Department of Pharmacology
University of Pennsylvania School of Medicine
• Dr Meagher reports serving as a consultant for Bristol-Myers Squibb Company, KOS Pharmaceuticals Inc, Novartis, and Reliant Pharmaceuticals Inc; and receiving honoraria from Bristol-Myers Squibb Company, KOS Pharmaceuticals Inc, Novartis, and Reliant Pharmaceuticals Inc.
Philippe O. Szapary, MD, MSCE
Assistant Professor of Medicine
Division of General Internal Medicine and Cardiovascular Risk Intervention Program
University of Pennsylvania School of Medicine
• Dr Szapary reports having no significant financial or advisory relationships with corporate organizations related to this activity.
Notice: The audience is advised that an article in this CME activity contains reference(s) to unlabeled or unapproved uses of drugs or devices.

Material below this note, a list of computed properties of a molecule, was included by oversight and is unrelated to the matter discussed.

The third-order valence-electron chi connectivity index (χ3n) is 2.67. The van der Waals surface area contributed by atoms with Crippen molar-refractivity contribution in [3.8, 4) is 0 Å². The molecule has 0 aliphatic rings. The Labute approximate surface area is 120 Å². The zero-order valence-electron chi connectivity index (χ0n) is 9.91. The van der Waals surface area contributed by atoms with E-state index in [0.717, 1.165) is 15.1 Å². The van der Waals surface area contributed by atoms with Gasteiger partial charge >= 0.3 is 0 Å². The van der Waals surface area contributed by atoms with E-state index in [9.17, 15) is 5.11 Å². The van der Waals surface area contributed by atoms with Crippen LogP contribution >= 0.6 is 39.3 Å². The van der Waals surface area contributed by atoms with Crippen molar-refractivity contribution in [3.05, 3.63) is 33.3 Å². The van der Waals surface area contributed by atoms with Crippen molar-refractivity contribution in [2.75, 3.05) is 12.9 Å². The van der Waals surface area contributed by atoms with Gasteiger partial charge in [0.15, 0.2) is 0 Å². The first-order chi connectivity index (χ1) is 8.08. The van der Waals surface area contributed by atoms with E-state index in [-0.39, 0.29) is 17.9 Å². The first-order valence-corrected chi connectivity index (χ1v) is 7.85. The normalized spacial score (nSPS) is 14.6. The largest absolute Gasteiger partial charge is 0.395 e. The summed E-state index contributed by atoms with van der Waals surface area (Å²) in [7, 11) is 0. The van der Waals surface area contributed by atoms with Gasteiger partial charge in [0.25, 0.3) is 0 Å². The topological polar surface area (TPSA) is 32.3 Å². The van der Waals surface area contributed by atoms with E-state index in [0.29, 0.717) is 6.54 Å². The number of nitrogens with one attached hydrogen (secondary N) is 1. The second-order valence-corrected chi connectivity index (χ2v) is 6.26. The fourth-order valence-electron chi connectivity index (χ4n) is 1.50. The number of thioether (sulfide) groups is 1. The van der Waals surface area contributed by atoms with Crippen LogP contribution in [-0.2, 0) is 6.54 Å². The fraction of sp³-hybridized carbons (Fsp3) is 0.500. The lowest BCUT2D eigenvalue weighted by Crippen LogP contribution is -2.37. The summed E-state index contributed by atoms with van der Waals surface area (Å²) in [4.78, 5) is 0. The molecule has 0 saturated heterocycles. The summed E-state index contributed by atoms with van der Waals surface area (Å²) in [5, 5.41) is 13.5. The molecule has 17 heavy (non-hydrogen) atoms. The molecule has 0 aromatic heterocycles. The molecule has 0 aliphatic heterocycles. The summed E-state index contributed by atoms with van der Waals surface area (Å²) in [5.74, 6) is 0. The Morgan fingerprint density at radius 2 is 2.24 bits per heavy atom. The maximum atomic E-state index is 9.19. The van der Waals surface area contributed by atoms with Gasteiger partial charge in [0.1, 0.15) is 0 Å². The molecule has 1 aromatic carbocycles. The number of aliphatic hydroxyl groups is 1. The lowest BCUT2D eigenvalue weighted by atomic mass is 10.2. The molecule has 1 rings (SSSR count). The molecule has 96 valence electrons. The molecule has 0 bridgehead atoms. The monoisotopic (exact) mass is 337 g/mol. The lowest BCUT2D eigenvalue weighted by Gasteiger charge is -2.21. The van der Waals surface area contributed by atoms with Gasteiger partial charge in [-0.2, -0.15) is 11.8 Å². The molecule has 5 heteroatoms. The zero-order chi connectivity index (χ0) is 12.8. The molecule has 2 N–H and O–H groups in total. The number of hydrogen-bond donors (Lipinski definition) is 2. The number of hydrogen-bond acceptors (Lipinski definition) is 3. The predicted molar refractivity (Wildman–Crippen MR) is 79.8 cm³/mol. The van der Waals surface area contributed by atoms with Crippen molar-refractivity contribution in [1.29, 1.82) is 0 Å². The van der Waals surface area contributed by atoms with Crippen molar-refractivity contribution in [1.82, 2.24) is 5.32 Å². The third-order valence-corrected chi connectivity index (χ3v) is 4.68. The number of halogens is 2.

Dr Szapary—fish oils for cardiovascular risk reduction.
All other faculty have indicated that they have not referenced unlabeled/unapproved uses of drugs or devices.
Advanced Studies in Medicine provides disclosure information from contributing authors, lead presenters, and participating faculty. Advanced Studies in Medicine does not provide disclosure information from authors of abstracts and poster presentations. The reader shall be advised that these contributors may or may not maintain financial relationships with pharmaceutical companies.
Recognition and Management of the Metabolic Syndrome: Focus on Dyslipidemia
Roger S. Blumenthal, MD*
More than 1 in 5 adults in the United States have the metabolic syndrome, a cluster of cardiovascular and metabolic abnormalities that include obesity, atherogenic dyslipidemia, insulin resistance, and hypertension. The metabolic syndrome is a risk factor for 2 major diseases that have high mortality rates: type 2 diabetes mellitus and cardiovascular disease. This monograph discusses recognition and management of the metabolic syndrome with a focus on dyslipidemia.